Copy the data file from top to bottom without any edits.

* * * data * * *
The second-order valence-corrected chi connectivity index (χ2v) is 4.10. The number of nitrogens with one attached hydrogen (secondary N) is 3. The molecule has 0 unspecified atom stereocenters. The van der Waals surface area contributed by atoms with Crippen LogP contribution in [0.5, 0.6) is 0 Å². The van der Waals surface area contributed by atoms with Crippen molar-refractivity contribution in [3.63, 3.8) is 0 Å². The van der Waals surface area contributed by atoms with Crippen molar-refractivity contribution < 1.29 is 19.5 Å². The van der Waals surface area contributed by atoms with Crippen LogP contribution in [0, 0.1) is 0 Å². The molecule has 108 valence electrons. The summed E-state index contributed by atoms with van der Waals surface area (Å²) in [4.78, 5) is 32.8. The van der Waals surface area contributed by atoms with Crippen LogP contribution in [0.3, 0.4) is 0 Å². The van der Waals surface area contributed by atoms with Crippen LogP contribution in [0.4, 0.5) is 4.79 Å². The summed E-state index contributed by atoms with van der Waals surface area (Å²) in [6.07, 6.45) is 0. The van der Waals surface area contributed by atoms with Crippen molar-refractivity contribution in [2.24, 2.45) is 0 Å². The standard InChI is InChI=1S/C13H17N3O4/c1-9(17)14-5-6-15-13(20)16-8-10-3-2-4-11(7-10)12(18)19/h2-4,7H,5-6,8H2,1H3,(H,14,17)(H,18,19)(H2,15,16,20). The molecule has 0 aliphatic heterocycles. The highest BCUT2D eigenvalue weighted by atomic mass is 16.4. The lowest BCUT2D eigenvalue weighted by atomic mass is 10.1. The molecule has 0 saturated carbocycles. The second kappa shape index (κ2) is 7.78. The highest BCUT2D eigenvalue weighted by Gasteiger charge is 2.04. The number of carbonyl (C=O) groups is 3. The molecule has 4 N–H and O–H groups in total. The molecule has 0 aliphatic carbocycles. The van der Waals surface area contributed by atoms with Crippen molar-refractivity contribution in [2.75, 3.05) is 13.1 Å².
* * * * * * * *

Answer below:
The second-order valence-corrected chi connectivity index (χ2v) is 4.10. The number of nitrogens with one attached hydrogen (secondary N) is 3. The molecule has 0 unspecified atom stereocenters. The van der Waals surface area contributed by atoms with Crippen LogP contribution in [0.5, 0.6) is 0 Å². The van der Waals surface area contributed by atoms with Crippen molar-refractivity contribution in [3.63, 3.8) is 0 Å². The van der Waals surface area contributed by atoms with Crippen molar-refractivity contribution < 1.29 is 19.5 Å². The van der Waals surface area contributed by atoms with Crippen LogP contribution in [0, 0.1) is 0 Å². The molecule has 108 valence electrons. The summed E-state index contributed by atoms with van der Waals surface area (Å²) in [4.78, 5) is 32.8. The van der Waals surface area contributed by atoms with Crippen LogP contribution in [0.3, 0.4) is 0 Å². The van der Waals surface area contributed by atoms with Crippen LogP contribution in [0.4, 0.5) is 4.79 Å². The summed E-state index contributed by atoms with van der Waals surface area (Å²) in [6.07, 6.45) is 0. The van der Waals surface area contributed by atoms with Crippen molar-refractivity contribution in [2.24, 2.45) is 0 Å². The standard InChI is InChI=1S/C13H17N3O4/c1-9(17)14-5-6-15-13(20)16-8-10-3-2-4-11(7-10)12(18)19/h2-4,7H,5-6,8H2,1H3,(H,14,17)(H,18,19)(H2,15,16,20). The molecule has 0 aliphatic heterocycles. The highest BCUT2D eigenvalue weighted by atomic mass is 16.4. The lowest BCUT2D eigenvalue weighted by atomic mass is 10.1. The molecule has 0 saturated carbocycles. The second kappa shape index (κ2) is 7.78. The highest BCUT2D eigenvalue weighted by Gasteiger charge is 2.04. The number of carbonyl (C=O) groups is 3. The molecule has 4 N–H and O–H groups in total. The molecule has 0 aliphatic carbocycles. The van der Waals surface area contributed by atoms with Crippen molar-refractivity contribution in [2.75, 3.05) is 13.1 Å².